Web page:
Meredith Steele of Bath, who boasts over 478,000 followers on TikTok, asked her followers to raise money for a local waiter who was left religious pamphlets targeting them for their sexuality while waiting tables. She gave a portion to the waiter and donated the remaining $10,500 to EqualityMaine in the waiter’s name. Contributed photo

After two people left religious pamphlets in the place of tips, targeting their openly gay waiter for their sexual orientation, a Bath-based social media influencer decided to turn the acts of bigotry into a gesture of kindness and acceptance.

The waiter said when a patron left the first religious pamphlet earlier this month, “I was frustrated but laughed it off.” However, when they saw a second, similar pamphlet left by a different customer on the same day, “I just stopped and stared at it.”

“I felt angry,” they said. “I was raised as a Christian and this isn’t how Christians treat people.”

The waiter spoke with The Times Record, but asked not to be identified for fear of discrimination.

After hearing the story from a friend who works with the waiter, Meredith Steele of Bath said she decided to act against the microaggression as her way of saying, “This is not how people — Christians especially — treat one another.”

“Regardless of your personal opinion, someone’s sexual orientation has absolutely nothing to do with how they do their job,” said Steele. “It’s never your time or place to make a comment like that. It infuriated me.”

Steele asked her over 478,000 followers on TikTok, a social media platform where users to share short videos, to donate to give the waiter the tip they deserved. Donations poured into her Venmo account, an online payment app, faster than she anticipated, leading her to close the fundraiser just days after it launched.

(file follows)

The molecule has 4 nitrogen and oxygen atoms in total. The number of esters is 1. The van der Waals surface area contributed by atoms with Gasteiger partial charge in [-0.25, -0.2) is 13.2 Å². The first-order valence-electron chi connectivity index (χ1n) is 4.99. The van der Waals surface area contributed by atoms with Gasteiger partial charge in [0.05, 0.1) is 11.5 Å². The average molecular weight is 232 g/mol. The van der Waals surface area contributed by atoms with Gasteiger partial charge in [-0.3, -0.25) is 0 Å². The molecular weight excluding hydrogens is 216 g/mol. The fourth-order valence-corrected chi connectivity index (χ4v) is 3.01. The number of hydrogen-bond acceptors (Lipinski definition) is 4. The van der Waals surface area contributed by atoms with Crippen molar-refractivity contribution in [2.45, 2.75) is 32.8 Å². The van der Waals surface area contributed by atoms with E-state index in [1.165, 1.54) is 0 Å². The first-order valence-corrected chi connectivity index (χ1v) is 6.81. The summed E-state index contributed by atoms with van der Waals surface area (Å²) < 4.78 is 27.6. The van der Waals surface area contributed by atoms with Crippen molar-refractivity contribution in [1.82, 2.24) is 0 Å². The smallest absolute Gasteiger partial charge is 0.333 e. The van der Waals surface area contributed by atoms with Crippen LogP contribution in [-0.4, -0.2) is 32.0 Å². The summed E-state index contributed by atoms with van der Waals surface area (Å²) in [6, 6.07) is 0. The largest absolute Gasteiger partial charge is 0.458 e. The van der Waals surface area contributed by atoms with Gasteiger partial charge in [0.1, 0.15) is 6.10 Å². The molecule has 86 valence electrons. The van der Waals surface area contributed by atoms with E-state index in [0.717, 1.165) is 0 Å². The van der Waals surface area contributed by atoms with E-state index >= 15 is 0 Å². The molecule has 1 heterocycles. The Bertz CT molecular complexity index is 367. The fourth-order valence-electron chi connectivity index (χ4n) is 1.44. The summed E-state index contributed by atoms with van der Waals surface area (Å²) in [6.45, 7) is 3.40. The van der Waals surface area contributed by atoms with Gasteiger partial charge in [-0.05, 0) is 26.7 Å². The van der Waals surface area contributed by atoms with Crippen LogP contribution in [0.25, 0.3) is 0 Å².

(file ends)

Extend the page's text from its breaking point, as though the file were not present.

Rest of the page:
“Some people sent 17 cents and said, ‘This is all I have in my Venmo account,’ and others sent $100,” said Steele. “The amount of money that came in was absolutely insane.”

She split the donations, giving a portion to the waiter and the remaining $10,500 to EqualityMaine, a Portland-based nonprofit that advocates for equality for Maine’s lesbian, gay, bisexual, and transgender community, in the waiter’s name. She declined to say how much the waiter received.

EqualityMaine Development Director Christopher O’Connor said the donation will be used to fund a scholarship, allowing 10 young adults to attend the organization’s New Leaders Camp, a weeklong overnight camp for LGBTQ 12-17-year-olds. This summer, the camp is looking to raise $50,000 to send 40 teenagers to camp, free of charge.

O’Connor said campers have called their time at the camp “life-changing” because for many, it’s their first time meeting other LGBTQ young adults and feeling accepted for first time in their lives.

“Kids in every corner of the state exist in their communities and schools as the only LGBT person they know,” said O’Connor. “Camp gives them the chance to meet kids just like them and know they’re valued, respected and loved. They get to feel comfortable in their own skin and explore maybe a new name or pronouns they’ve been thinking about but may be too scared to share it at home.”

Aside from giving campers a space to meet others like them, the camp aims to teach campers LGBTQ history and help them become leaders in their own communities, O’Connor said.

“Our youth are the next generation who will be leading the LGBTQ generation,” he said. “Most schools don’t touch on LGBT history at all unless you have a rare supportive history teacher, so we bring in our elders and they spend a day with the campers.”

O’Connor said this work is especially important because while Maine may be ahead of other states in terms of passing laws that protect LGBTQ Mainers, “there is still so much work to be done.”

“Maine, compared to other states, is well ahead of the curve,” said O’Connor. “We were one of the first states in the country to pass equal marriage by the vote of the people. The fact that Mainers sat up and said ‘Yes, you should be able to marry who you love.’ speaks volumes.”

However, laws don’t mean all instances of discrimination, from children being bullied in school for their sexual orientation or gender identity to waiters being left religious pamphlets, don’t happen, O’Connor said.

“Here this person is trying to make a living, and here comes these people who are saying ‘You’re less than I am,’” O’Connor said of the Midcoast waiter. “Until every single one of us can live our lives without any form of microaggression or discrimination, there’s still so much work to be done.”

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